Carolina Herrera is proud to launch the first regional Herrera Confidential campaign featuring Saudi author, poet and filmmaker Amal Alharbi. Shot on location in Riyadh, the campaign brings to life the latest fragrance in the Herrera Confidential line, True Oud, and explores the feeling of identity and belonging that the heady scent of Oud embodies in the Middle East.

The campaign was created with a Saudi based production company, with the aim of celebrating Saudi culture and the feeling of women empowerment that is growing within Saudi society. Alongside the regional campaign video, Carolina Herrera commissioned Amal Alharbi to create a poem inspired by this sense of identity and belonging that inspired the woody-floral formula of the eau de Parfum: the powerful accord of Oud as it is burned during Middle Eastern ceremonies or on special occasions with family and friends.

The fundamental role of aromas in Arab culture is something that Carolina A. Herrera is very familiar with. She discovered it on the many trips she made with her mother to the Gulf, where she visited markets and immersed herself in the unique world of oriental perfumes. In 2017 she created the Eastern Treasures family of perfumes (part of the Herrera Confidential collection and including Gold Incense, Platinum Leather, Bronze Tonka and Gold Myrrh Absolute), inspired by Arab perfumery. These four fragrances are now joined by True Oud. It is a perfume inspired by the Carolina Herrera beauty creative director’s latest experience in the heart of the Middle East: what she smelled, felt and learned as a guest as night fell and she joined family celebrations, and all with one special ingredient. Oud.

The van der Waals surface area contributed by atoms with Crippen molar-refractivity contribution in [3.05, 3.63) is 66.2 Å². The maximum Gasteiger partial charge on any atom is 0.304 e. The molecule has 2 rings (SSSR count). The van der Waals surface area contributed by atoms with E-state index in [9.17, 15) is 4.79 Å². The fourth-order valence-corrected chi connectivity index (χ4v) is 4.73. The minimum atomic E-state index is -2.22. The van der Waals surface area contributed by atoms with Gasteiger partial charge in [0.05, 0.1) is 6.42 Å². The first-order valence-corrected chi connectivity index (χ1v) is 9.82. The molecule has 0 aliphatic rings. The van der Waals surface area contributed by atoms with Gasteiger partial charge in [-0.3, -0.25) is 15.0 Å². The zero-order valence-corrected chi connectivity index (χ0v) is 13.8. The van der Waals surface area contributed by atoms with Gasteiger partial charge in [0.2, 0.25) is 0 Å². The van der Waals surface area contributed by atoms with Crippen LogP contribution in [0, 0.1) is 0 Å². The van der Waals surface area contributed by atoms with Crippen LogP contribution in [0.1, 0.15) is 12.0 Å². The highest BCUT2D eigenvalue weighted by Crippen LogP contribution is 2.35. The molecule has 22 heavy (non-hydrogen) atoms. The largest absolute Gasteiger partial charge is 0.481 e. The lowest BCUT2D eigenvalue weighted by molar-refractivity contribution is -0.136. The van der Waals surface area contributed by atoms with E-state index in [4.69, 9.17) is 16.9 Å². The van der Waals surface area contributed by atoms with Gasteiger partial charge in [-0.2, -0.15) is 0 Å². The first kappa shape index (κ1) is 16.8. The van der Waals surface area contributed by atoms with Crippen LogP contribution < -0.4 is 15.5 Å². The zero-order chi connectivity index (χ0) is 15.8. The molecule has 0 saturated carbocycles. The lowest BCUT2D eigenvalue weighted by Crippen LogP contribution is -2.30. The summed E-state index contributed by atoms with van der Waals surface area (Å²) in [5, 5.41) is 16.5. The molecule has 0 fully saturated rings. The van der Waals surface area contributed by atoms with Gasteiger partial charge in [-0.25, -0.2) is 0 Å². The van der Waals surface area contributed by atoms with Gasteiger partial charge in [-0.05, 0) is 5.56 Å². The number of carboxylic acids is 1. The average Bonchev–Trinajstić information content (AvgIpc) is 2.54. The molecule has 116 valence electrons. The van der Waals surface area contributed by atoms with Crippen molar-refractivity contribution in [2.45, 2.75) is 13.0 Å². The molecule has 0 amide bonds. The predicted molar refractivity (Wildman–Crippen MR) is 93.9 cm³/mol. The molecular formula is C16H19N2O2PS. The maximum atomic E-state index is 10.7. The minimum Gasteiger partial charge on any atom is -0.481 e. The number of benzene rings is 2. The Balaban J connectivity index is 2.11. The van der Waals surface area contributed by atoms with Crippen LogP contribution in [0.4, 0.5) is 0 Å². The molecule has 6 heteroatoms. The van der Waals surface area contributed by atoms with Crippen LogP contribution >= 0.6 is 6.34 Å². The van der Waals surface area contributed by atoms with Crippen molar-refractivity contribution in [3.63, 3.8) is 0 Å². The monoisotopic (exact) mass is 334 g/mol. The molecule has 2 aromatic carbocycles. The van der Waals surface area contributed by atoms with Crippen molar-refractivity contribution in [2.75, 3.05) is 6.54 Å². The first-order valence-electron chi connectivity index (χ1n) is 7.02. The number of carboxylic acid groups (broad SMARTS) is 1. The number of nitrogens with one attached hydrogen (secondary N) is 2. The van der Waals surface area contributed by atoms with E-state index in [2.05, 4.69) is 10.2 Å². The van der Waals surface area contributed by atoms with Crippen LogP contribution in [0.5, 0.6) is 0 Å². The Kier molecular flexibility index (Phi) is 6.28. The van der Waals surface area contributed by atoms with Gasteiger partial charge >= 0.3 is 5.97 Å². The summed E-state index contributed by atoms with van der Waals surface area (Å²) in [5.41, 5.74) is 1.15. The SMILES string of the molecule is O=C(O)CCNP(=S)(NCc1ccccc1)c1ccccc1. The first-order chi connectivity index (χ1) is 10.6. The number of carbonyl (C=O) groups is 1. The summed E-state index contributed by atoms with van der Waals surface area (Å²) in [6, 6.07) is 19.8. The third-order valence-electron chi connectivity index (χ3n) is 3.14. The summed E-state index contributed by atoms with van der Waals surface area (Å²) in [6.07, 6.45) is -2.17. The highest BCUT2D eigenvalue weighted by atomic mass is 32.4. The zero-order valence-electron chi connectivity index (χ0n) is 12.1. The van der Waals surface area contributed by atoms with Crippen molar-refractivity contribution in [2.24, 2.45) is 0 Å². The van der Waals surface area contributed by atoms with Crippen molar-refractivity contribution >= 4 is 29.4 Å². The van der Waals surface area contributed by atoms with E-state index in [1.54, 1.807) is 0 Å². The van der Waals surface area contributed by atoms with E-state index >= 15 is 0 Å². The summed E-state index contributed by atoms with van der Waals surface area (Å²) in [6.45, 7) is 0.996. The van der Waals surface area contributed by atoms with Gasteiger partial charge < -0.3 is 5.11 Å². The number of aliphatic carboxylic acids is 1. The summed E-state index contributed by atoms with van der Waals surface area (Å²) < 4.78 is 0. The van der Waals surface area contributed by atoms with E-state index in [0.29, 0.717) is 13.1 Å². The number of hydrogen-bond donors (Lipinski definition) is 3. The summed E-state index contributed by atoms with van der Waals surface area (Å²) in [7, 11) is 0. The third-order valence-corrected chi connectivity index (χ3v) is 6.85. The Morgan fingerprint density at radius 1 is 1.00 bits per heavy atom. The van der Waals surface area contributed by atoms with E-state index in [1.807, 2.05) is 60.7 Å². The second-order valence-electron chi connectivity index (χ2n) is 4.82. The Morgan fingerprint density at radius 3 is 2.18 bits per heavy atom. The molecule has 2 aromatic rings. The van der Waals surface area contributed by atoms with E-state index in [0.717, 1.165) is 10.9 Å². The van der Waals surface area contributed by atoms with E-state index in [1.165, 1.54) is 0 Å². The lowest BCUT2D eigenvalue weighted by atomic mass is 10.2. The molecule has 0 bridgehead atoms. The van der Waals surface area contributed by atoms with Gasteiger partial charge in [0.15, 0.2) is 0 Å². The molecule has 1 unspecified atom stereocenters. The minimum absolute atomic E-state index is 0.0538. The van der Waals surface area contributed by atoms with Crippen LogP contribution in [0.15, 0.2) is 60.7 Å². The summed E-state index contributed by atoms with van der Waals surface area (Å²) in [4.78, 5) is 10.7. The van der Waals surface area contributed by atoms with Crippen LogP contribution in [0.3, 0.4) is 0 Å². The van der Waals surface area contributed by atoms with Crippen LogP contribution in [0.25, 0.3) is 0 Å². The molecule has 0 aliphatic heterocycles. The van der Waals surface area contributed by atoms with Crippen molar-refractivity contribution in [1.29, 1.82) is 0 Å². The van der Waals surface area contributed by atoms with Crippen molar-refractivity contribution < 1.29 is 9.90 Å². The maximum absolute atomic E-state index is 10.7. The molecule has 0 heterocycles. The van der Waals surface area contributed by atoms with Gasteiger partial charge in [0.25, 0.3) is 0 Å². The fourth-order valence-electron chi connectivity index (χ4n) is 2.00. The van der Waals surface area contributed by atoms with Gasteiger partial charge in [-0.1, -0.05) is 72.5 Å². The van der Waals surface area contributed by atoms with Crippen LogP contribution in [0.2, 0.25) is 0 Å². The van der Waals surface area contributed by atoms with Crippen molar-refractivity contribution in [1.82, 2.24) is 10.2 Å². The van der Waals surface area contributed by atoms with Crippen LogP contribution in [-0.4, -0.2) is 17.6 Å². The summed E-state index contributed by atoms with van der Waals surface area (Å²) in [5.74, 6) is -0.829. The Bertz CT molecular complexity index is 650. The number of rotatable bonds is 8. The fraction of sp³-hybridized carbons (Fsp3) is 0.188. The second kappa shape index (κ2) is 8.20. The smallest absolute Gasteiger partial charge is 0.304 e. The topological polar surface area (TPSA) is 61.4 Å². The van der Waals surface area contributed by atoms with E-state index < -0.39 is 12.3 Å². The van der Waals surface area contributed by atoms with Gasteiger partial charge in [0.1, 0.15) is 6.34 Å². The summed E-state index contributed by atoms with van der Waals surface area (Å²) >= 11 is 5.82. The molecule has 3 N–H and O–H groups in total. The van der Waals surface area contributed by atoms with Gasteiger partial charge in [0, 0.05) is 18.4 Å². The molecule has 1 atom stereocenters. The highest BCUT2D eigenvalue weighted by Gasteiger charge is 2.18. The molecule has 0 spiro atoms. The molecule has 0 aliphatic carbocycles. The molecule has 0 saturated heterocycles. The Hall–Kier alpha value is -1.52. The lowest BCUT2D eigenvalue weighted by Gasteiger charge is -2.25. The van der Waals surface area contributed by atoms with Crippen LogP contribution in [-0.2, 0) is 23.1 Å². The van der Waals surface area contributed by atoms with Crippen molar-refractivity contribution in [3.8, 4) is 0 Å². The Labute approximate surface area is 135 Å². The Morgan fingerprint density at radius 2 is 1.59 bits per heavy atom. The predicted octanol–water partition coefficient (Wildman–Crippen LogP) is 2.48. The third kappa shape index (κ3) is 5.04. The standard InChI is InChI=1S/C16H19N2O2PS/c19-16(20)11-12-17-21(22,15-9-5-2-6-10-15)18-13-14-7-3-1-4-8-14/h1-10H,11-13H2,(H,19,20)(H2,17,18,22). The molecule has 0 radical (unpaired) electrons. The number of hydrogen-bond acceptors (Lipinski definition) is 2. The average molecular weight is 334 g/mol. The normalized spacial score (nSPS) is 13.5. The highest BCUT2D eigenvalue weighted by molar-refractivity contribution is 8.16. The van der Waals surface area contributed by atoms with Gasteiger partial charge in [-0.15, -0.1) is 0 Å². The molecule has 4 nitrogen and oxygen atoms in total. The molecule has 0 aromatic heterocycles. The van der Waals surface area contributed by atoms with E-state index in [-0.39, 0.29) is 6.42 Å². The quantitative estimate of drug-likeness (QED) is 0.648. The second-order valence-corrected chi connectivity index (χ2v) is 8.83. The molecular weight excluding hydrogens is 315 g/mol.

“A lot has been said about these rituals. Most people know that the furniture and furnishings are perfumed before guests arrive as a sign of respect, and that when you sit around the table there is always an oil burner. But being there and observing first-hand is when you understand that the importance of aroma goes beyond hospitality,” Carolina A Herrera explains. It’s really about their identity, it’s what defines them.”

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